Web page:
The state should not be involved in marriage. But libertarians who think that this is all that need be said are wrong, argues Sheldon Richman. To see this, imagine that the government declared that blacks could not use the interstate highways. Would it be enough for libertarians to say that the government should not own and operate highways, remaining agnostic on the particular policy? Of course not, because that's not all there is to the matter. Libertarians should say that as long as the government does own and operate highways, it must not discriminate irrationally or invidiously in their use.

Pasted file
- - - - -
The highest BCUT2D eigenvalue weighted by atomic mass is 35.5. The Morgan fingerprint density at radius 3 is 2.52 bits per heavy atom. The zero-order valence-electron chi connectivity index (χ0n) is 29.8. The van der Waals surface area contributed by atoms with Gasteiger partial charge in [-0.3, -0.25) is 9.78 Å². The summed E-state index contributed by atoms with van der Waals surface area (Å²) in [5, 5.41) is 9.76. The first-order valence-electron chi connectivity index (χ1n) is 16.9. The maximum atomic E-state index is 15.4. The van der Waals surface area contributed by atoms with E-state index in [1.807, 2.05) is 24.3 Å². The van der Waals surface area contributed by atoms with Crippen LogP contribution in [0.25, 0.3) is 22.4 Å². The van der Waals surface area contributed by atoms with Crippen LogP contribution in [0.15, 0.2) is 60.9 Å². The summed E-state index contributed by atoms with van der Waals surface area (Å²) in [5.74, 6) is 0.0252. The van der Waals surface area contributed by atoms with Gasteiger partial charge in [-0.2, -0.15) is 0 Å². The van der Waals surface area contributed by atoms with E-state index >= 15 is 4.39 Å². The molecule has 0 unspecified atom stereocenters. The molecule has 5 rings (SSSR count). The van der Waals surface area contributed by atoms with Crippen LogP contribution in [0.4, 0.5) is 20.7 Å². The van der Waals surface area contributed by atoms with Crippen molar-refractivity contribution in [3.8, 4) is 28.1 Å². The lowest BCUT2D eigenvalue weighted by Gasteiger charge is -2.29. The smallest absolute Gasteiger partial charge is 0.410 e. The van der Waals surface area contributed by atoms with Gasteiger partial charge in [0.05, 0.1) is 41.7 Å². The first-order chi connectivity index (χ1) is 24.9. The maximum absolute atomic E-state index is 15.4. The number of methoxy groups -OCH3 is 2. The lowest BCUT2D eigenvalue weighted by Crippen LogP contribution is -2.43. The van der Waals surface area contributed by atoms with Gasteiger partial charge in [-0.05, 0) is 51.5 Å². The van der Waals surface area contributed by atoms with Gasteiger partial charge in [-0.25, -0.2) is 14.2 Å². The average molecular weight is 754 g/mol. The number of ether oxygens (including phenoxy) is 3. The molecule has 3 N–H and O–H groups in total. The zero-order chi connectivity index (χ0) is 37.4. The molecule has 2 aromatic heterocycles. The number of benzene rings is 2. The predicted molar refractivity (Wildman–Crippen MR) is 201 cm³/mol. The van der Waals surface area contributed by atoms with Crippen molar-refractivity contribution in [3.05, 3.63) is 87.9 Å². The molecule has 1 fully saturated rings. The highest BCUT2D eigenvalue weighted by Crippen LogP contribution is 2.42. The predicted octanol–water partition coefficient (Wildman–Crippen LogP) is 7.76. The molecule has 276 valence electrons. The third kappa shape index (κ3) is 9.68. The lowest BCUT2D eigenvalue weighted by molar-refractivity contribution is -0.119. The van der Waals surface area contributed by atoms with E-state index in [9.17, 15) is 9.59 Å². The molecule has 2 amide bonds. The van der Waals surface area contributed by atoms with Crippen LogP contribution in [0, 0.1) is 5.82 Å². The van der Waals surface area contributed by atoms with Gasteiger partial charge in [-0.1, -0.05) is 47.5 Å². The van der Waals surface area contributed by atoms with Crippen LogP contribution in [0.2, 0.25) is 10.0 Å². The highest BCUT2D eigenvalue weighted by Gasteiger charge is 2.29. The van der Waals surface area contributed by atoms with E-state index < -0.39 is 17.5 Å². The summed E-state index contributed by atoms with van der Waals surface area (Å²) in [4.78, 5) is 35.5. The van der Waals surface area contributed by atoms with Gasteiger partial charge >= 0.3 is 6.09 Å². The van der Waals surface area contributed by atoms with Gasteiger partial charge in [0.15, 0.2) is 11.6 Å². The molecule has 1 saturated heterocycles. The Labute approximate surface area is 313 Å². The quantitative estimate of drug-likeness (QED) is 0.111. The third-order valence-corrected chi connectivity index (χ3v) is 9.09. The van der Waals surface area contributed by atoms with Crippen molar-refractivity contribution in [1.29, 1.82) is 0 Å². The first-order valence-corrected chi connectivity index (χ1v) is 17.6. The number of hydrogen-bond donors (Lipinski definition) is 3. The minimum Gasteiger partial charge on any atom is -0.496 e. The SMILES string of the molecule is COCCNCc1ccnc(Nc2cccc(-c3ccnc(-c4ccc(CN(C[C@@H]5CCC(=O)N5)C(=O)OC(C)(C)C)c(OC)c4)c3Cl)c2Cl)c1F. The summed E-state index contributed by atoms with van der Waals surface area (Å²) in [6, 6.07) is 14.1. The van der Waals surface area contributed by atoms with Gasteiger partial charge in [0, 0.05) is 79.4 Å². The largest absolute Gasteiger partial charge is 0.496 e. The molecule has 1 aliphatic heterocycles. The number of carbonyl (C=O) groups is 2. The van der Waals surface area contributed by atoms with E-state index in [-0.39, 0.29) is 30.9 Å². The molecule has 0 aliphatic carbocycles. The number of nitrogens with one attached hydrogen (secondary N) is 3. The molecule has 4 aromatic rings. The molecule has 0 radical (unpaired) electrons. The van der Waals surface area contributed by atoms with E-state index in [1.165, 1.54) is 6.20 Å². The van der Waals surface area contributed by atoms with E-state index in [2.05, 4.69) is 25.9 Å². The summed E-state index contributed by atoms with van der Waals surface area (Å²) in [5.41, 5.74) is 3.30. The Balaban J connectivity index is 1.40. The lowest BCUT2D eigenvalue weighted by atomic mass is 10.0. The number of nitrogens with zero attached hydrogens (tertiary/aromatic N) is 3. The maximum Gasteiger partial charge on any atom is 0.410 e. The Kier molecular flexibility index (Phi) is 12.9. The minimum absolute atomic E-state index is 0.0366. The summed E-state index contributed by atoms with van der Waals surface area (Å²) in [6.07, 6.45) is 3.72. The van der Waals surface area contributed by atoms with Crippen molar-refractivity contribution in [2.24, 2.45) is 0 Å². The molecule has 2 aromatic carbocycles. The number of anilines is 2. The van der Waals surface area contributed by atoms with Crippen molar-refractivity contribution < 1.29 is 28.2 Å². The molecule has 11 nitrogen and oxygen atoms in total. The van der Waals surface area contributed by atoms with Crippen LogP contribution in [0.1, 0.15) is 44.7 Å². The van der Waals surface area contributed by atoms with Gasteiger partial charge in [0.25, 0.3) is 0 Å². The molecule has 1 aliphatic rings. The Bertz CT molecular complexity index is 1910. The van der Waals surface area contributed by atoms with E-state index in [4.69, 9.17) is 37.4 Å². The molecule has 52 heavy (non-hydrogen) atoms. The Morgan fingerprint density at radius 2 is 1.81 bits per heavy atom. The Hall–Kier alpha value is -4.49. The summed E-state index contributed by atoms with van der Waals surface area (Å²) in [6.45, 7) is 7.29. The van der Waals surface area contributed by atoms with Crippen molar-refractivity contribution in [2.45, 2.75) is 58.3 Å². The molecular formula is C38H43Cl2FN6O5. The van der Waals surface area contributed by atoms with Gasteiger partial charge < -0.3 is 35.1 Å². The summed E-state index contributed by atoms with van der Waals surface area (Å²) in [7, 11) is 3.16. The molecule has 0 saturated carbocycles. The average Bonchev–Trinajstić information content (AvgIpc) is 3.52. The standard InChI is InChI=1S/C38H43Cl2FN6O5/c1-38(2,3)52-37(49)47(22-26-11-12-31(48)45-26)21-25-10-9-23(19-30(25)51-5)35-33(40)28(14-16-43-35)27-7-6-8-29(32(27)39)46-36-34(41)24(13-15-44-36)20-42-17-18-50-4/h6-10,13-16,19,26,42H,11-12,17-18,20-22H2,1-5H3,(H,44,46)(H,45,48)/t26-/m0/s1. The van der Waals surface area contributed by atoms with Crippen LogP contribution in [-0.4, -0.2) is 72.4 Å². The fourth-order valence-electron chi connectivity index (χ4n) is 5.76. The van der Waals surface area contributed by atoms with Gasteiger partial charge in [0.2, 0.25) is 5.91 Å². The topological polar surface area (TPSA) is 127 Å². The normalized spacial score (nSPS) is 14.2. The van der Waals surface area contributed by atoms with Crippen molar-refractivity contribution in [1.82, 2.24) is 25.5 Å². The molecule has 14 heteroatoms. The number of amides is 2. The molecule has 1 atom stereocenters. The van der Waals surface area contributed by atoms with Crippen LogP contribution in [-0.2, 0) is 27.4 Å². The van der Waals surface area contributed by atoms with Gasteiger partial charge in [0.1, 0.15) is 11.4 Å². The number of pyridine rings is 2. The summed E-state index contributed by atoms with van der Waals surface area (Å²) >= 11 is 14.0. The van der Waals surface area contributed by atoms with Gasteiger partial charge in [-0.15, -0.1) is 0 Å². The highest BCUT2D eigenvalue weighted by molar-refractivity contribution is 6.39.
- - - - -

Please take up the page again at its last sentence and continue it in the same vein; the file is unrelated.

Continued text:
Why is that a proper libertarian position? It is so because libertarians, pending abolition of the state, should want to limit as far as possible its power to commit injustice, to mistreat people, or to deprive people of their dignity, writes Richman. One way to do that is to eliminate or at least restrict its power to discriminate irrationally. Government should not have the power to issue marriage licenses, but when it exercises that power, it should not be free to deny them to gay and lesbian couples.